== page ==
US 2506731 A
Description (OCR text may contain errors)
Patented May 9, 1950 METHOD OF PREVENTING TARNISHING OF THE SURFACES F SILVERWARE James Clayton Moss, New York. N. Y., assignor to Celaneae Corporation of America, a corporation of Delaware No Drawing.
This invention relates to the prevention of the tarnishing of the surfaces of metal articles, and relates more particularly to the prevention of the tarnishing of the surfaces of silverware.
The surfaces of silverware, i. e. silver or silverplated articles, such as dishes, trays, coffee and tea sets, flatware and the like, are readily tarnished by exposure to the atmosphere, with the result that unsightly coatings appear thereon. To prevent the tarnishing of silverware, the pieces are normally covered with a napped, wool or cotton cloth such as flannel, treated or untreated, or placed in bags or sheets made of this material. However, such flannel coverings are not satisfactory since they prevent the tarnishing of the silverware surfaces for only a very short time. It is, accordingly, an important object of this invention to provide a novel method of preventing the tarnishing of silverware surfaces which will be particularly effective over a very long period of time.
Another object of this invention is the provision of an improved fabric covering for silverware which will prevent the tarnishing of the surfaces thereof for a substantially long period of time.
A further object of this invention is the provision of a fabric of relatively close construction and having a basis of an organic derivative ofcellulose which when wrapped around silverware will prevent the tarnishing thereof over a substantially long period of time.
Other objects of this invention will appear from the following detailed description.
I have found that the tarnishing of silverware is efiectively prevented over a substantial period of time by covering the same with a textile fabric, preferably of closely woven construction, made of or containing filaments, threads, yarns and the like having a basis of an organic derivative of cellulose.
In accordance with my invention, I cover the silverware with a woven textile or knitted textile fabric made of or containing filaments, threads or yarns having a basis of an organic derivative of cellulose, by wrapping the silverware in a piece of said fabric or by inserting the silverware in bags, envelopes or sheaths made from said fabric. I prefer, however, to employ a fabric of closely woven construction, 1. e. having a satin, taffeta, or sharkskin weave. The silverware covered by such a fabric is tarnish-proof over a substantially long period of time.
Any suitable organic derivative of cellulose may be employed as the basis of the filaments,
Application January 25, 1945, Serial No. 574,640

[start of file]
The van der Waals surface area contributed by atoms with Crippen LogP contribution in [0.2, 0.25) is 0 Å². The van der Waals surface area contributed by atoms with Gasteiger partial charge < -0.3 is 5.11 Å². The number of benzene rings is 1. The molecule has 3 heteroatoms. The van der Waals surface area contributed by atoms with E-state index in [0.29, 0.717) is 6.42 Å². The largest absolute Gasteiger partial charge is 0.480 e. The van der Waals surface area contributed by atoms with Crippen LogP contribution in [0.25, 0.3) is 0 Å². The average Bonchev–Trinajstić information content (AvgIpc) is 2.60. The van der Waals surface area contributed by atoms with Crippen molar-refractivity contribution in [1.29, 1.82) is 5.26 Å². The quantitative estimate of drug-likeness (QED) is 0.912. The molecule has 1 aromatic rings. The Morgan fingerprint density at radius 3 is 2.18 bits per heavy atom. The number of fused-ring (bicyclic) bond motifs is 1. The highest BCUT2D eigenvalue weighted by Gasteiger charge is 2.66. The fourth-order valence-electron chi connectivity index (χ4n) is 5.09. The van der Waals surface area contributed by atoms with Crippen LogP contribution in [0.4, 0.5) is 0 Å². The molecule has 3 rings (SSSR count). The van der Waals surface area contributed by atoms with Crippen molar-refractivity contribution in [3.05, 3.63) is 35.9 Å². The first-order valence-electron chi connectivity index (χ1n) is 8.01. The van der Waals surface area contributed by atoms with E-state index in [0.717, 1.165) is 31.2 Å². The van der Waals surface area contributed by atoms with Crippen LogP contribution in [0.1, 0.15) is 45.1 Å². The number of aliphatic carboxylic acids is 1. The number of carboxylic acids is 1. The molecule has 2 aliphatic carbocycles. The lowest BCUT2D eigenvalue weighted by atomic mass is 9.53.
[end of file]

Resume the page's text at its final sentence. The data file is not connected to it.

threads or yarns from which the fabric employed in accordance with this invention is made. For instance, I may employ organic derivatives of cellulose such as organic esters of cellulose, or cellulose ethers. Examples of organic derivatives of cellulose are cellulose acetate, cellulose propionate, or cellulose butyrate, while examples of cellulose ethers are ethyl cellulose and benzyl cellulose. Furthermore, mixed esters, such as cellulose aceto-propionate and cellulose aceto-butyrate may be employed as the basis of the filamentary materials. However, we prefer to employ cellulose acetate filaments, threads or yarns, as cellulose acetate is commercially the most important of the organic derivatives of cellulose employed at the present time.
As a means for illustrating my invention, but without being limited thereto, the following ex- 20 ample is given:
Emample A fabric is woven with a sharkskin weave 42" wide and weighing 5 ounces to the square yard. The warp yarns are 150 denier cellulose acetate yarns placed 116 ends per inch and the filling yarns are 450 denier cellulose acetate yarns placed 44 picks per inch. This fabric may be cut into suitable lengths or sewn into bags, envelopes or sheaths for the purpose of placing silverware therein. Silverware covered with said 39 fabric showed no trace of tarnishing over a threemonth period of time, whereas silverware covered with wool or cotton flannel showed considerable tarnishing after a period of only one month.
The term silverware as employed in the claims is to be construed as including within its scope any metal articles capable of being tarnished by atmospheric conditions. The expression closely woven construction as employed in the claims is to be construed as meaning a satin, taffeta or sharkskin weave.
It is to be understood that the foregoing detailed description is given merely by way of illustration and that many variations may be made therein without departing from the spirit of my invention.
Having described my invention, what I desire to secure by Letters Patent is:
1. A method of preventing tarnishing of the surfaces of silverware, which comprises placing said silverware in a covering shaped to receive said silverware, said covering comprising a fabric of closely woven construction containing filamentary materials having a basis of a lower aliphatic acid ester of cellulose.
2. A method of preventing tarnishing of the surfaces or silverware, which comprises placing UNITED STATES PATENTS said silverware in a covering shaped to receive Number Nam said silverware, said c ver p isin a fabric 7 Hen-mg $1933 of closely woven construction containin 312354 m Feb 4' 5 mentary materials having a basis of cellulose 5 acetate. OTHER REFERENCES JAMES CLAYTON Moss- Fall and Winter Catalog or the Montgomery- Ward Co. for the Period 1941-1942. Copy identi- REFERENCES CITED fled as VOL The following references are of record in the flle of this patent: